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Genetics 101
  Inheritance Patterns

By Amanda Ewart Toland, PhD

Reviewed by Karen Hales, PhD
Last updated June 23, 2011

Many diseases occur as a result of mutations in certain genes. However, inheriting a gene with a mutation from only one parent doesn't mean that you are at risk for the disease. Everyone has two copies of most genes — one copy from their mother and one from their father. Sometimes it only takes one damaged copy of a gene to cause disease while other times it takes two. In fact, there are many different ways to inherit diseases and other traits.


Autosomal Recessive

In some cases, it takes two copies of a mutated version of a gene in order for to develop that trait. One example of this is hair color. If a person has one version of a hair gene that results in blond hair and one that results in brunette hair, the person will have dark hair. It takes two copies of the blond hair version of the gene in order for the person to have blond hair. In this pattern of inheritance, called autosomal recessive, both parents must pass on the particular gene trait (blond hair) in order for their child to have the trait.

People who only carry one copy of a recessive mutation are called carriers for that trait.
Hemochromatosis (an iron storage disorder) is inherited in an autosomal recessive fashion, requiring two mutated copies of the hemochromatosis gene in order for the person to have the disease. People who only carry one copy of a recessive mutation, such as the one that causes hemochromatosis, are called carriers for that trait. Although carriers do not develop the disease, they can pass it on to their children.



Autosomal Dominant

Sometimes, only one parent has to pass on the altered gene in order for that trait to be expressed. This type of inheritance is called autosomal dominant. Familial adenomatous polyposis (FAP), a disorder characterized by thousands of polyps and a predisposition to colon cancer, is inherited in an autosomal dominant fashion. Only one parent has to pass on the mutated gene in order for the child to inherit a risk for FAP.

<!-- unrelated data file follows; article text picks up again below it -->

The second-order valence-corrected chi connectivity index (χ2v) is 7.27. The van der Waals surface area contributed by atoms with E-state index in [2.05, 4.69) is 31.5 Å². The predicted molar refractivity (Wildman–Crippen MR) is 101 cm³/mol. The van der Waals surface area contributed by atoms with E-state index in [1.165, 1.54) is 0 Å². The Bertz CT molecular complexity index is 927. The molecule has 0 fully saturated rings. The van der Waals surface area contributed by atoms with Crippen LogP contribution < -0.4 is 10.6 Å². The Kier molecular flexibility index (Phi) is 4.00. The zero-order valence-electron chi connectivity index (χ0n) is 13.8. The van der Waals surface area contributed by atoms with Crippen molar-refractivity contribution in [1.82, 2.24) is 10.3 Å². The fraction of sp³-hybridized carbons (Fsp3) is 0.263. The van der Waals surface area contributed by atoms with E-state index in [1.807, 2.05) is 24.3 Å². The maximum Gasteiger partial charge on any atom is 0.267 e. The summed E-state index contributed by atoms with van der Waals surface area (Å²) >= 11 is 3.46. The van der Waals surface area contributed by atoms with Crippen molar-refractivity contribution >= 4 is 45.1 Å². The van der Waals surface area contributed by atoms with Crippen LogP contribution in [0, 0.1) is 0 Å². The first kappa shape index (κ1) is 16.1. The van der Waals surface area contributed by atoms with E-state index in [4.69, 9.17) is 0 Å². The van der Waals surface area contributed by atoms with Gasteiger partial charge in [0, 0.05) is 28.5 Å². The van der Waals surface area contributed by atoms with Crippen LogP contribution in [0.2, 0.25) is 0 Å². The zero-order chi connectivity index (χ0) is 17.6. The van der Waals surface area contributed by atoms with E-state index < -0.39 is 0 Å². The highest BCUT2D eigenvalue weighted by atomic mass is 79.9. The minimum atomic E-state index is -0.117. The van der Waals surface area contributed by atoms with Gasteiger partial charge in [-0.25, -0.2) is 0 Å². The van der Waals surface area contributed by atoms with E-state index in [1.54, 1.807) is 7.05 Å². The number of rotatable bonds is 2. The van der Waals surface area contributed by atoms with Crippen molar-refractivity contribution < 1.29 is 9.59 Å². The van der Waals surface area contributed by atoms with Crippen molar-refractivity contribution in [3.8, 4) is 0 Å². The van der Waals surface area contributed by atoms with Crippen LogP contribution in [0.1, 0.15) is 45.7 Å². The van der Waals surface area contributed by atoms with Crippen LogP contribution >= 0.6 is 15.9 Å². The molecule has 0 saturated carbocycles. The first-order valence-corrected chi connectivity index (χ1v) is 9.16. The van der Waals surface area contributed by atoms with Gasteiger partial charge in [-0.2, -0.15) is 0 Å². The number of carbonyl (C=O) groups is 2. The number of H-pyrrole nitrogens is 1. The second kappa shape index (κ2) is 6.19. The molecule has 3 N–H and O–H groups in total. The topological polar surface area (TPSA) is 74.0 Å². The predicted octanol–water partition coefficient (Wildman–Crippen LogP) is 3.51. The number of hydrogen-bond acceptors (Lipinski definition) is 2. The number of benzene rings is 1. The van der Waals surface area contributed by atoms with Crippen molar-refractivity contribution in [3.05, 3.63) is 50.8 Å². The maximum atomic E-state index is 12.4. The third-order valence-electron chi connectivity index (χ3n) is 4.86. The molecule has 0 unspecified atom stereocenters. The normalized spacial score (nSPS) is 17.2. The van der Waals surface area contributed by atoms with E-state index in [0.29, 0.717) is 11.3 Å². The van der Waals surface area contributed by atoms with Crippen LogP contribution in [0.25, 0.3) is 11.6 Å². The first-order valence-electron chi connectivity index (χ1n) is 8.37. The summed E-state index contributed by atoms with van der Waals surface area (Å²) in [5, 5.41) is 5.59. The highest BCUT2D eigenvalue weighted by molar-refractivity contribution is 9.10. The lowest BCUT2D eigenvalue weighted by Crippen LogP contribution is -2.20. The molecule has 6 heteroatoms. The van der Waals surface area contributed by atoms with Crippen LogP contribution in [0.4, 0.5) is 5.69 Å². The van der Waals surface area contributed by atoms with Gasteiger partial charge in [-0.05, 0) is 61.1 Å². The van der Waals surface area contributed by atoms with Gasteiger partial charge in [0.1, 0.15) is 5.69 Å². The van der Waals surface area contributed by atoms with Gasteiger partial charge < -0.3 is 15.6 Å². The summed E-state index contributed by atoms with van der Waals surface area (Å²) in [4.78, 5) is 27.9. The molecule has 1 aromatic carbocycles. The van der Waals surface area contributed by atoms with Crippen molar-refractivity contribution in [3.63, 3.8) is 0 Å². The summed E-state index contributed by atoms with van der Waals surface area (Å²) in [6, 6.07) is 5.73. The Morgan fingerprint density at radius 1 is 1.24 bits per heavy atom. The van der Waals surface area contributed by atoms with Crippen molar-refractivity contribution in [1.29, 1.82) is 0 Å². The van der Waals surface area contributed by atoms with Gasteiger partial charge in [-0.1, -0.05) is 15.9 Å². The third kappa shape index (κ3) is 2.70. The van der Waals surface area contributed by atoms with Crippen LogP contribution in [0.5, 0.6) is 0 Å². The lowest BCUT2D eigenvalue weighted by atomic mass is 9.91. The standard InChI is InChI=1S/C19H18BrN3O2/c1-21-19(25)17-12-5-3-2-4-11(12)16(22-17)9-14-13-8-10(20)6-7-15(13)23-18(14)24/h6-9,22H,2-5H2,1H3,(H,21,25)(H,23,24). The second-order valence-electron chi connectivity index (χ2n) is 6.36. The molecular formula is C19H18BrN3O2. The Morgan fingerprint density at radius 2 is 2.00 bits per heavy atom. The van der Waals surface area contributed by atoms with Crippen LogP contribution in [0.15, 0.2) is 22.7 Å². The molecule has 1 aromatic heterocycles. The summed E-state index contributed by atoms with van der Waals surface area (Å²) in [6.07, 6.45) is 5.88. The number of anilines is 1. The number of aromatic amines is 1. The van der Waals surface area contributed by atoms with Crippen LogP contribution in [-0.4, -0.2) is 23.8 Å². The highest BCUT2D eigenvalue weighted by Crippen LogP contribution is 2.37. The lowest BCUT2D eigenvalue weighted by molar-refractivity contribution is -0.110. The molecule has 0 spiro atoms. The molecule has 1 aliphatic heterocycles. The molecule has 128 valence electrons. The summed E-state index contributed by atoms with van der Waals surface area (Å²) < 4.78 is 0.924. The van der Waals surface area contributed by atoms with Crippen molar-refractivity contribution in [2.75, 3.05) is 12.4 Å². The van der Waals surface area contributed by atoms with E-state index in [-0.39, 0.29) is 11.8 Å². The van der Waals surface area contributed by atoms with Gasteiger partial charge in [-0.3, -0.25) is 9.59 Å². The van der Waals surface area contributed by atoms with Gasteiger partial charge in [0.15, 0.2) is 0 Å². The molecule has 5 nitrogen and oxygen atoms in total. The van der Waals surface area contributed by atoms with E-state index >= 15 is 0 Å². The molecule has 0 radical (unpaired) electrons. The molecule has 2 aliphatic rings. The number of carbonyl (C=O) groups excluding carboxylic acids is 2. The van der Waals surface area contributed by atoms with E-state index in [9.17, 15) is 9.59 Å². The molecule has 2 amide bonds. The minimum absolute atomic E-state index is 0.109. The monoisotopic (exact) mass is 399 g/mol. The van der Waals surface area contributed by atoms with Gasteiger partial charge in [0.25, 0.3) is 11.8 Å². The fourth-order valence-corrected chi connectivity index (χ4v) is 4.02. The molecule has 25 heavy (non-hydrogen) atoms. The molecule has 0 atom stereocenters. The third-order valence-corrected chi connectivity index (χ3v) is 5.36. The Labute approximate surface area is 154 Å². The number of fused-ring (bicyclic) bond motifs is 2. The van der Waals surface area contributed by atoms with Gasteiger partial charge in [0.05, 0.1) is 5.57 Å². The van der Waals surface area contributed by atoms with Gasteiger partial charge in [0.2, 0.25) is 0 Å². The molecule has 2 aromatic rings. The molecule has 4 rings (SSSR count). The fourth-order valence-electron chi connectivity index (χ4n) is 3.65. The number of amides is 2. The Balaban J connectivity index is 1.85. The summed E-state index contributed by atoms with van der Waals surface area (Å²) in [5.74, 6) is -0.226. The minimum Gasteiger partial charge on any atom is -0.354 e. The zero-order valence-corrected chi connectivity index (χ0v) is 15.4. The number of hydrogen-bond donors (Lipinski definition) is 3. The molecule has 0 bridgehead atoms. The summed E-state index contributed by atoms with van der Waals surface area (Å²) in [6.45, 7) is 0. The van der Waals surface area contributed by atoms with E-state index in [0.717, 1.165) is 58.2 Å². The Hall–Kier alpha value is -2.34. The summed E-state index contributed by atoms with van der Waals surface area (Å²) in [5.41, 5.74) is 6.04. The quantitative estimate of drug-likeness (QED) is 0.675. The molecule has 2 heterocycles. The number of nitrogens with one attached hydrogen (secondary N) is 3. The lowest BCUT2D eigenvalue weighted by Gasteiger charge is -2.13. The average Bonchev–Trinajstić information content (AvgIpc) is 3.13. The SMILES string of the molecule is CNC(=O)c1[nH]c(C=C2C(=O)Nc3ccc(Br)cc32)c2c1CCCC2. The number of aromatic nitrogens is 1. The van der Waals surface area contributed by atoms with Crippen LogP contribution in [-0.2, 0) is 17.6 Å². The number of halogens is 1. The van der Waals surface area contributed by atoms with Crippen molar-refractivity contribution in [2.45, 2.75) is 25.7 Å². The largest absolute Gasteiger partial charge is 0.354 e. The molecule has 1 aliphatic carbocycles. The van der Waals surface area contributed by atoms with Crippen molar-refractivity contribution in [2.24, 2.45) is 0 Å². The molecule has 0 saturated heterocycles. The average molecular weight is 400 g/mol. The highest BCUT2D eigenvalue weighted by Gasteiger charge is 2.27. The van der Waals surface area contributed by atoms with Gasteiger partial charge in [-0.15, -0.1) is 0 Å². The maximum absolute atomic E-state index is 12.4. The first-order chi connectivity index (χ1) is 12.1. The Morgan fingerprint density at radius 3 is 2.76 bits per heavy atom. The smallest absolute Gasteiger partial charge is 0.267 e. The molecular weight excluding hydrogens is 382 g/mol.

Women have two X chromosomes, while men have one X chromosome and one Y chromosome.
The exception to the "everyone-has-two-copies-of-each-gene" rule are male sex chromosomes. Although females inherit two X chromosomes (one from each of their parents), males inherit one Y chromosome (from their father) and one X chromosome (from their mother). The X and Y chromosomes both contain many genes that the other chromosome does not. Because males have only one X chromosome, they only have one set of the genes that reside there.

This imbalance means that men and women differ in how they inherit certain diseases. For example, if a women inherits one copy of a recessive gene on an X chromosome, she probably won't develop that trait because she has a normal copy of the gene on her other X chromosome. She would have to inherit the recessive gene from both parents in order to develop that trait. However, if a man inherits one recessive copy of a gene on his X chromosome, he develops that trait because he has no additional copies of that gene. Thus, men are more likely than women to get many disorders associated with the X chromosome. Diseases that are caused by mutations on the X chromosome are called X-linked diseases. Hemophilia, a blot clotting disorder, and color blindness are X-linked disorders that are far more common in men than in women.



Mitochondrial Inheritance

Each cell has many mitochondria, whose job is to produce energy for the cell. Mitochondria are almost like cells within the cell because they have their own DNA, which is different from the rest of the cell's DNA. Because each cell has many mitochondria, it has many copies of mitochondrial DNA. Diseases can occur if numerous copies of mitochondrial DNA within a cell have been altered.

We inherit all of our mitochondria from our mother's egg; male sperm contain no mitochondria. Thus, disease genes carried on mitochondrial DNA can only be passed from mother to child. This rare pattern of inheritance is called mitochondrial DNA inheritance. Maternally Inherited Diabetes and Deafness (MIDD) is a disorder with this type of inheritance pattern.

Why do Mitochondria have their own DNA?

Scientists believe that long ago mitochondria were actually independent bacteria. These bacteria formed a close relationship with larger cells where each party provided something beneficial to the other (a relationship called symbiosis.) Over time, the bacteria transferred all but a small portion of their DNA over to the larger cells and were no longer able to live independently. It is thought that our mitochondria are the descendants of these bacteria and that our mitochondrial DNA is that last bit of DNA that the bacteria kept for themselves.




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